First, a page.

FAQs: Breast Cup Size – Breast Augmentation & Breast Implants

Breast Cup size and Computer Imaging

Choosing the right size breast implants for breast augmentation surgery can be vexing. First the fundamental problem; Implants don’t come in cup size. They come in volume measurements such as 300 cc (cubic centimeters). Although there is a strict measurement system for cup size (Victoria’s Secret website has a nice demonstration) there are always variables. A 'B cup' is different for a 5’1” thin patient than it is for a 5’8” athletic patient. Very few patients unless they have really done their research come in asking for a specific volume. To clear up confusion most surgeons ask patients to bring in pictures of breast shapes and sizes that they like and don’t like. These pictures should be of women who have a similar body type and shape to your own. This helps the surgeon to understand how you perceive cup size. You would be amazed how many people ask for a C and then show surgeons a D cup.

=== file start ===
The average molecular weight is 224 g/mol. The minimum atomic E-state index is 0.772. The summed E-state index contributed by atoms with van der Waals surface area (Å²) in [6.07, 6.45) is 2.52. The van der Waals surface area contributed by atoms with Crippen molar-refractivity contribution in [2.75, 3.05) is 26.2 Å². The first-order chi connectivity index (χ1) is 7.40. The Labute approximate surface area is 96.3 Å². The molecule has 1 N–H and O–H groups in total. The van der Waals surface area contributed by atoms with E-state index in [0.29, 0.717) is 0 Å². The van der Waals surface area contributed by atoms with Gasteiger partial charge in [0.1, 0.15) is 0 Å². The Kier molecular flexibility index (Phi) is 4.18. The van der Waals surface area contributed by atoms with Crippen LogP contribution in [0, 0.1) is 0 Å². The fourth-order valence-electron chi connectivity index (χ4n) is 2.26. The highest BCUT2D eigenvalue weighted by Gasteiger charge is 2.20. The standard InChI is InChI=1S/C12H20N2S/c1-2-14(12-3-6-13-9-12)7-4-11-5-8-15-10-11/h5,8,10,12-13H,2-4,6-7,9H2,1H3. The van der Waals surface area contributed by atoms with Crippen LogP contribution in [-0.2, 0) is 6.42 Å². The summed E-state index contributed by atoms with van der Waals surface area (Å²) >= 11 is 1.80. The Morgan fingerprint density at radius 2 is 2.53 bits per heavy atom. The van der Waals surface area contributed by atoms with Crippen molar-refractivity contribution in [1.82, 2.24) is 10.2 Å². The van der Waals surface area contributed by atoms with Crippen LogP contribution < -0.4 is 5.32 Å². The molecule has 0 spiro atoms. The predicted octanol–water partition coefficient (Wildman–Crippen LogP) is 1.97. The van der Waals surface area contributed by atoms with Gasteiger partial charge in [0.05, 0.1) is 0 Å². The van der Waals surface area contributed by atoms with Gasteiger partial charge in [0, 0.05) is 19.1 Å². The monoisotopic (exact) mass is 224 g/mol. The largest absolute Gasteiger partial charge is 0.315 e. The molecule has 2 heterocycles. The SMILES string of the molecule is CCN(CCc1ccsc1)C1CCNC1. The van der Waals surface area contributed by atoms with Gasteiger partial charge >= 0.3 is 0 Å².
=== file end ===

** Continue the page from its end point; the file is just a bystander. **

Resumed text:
As plastic surgeons move to more silicone implants this is going to become and even bigger problem. One of the advantages of saline implants is the ability to add or subtract volume once the implant is in place. With silicone this is not an option. For the most part, once that implant is in, it is in. Now more than ever it’s critical to get the size right.

To address this problem, Axis Three, a California-based technology company released a 3-dimensional breast imaging device. The patient stands in front of a camera which takes a picture. In 2 minutes a 3-D image is on the computer screen in front of the doctor and patient. Pinpoint measurements are made and exact volumes can be calculated. You want a 300 cc implant. Voila! Here’s what it will look like. With a click of a button, volumes can be added so both patient and doctor agree on a size. Want to see what it looks like from the side or from the top. No problem. Rotate the image any way you want. If you are thinking about augmentation and you want the right cup size, this is one option to look into.

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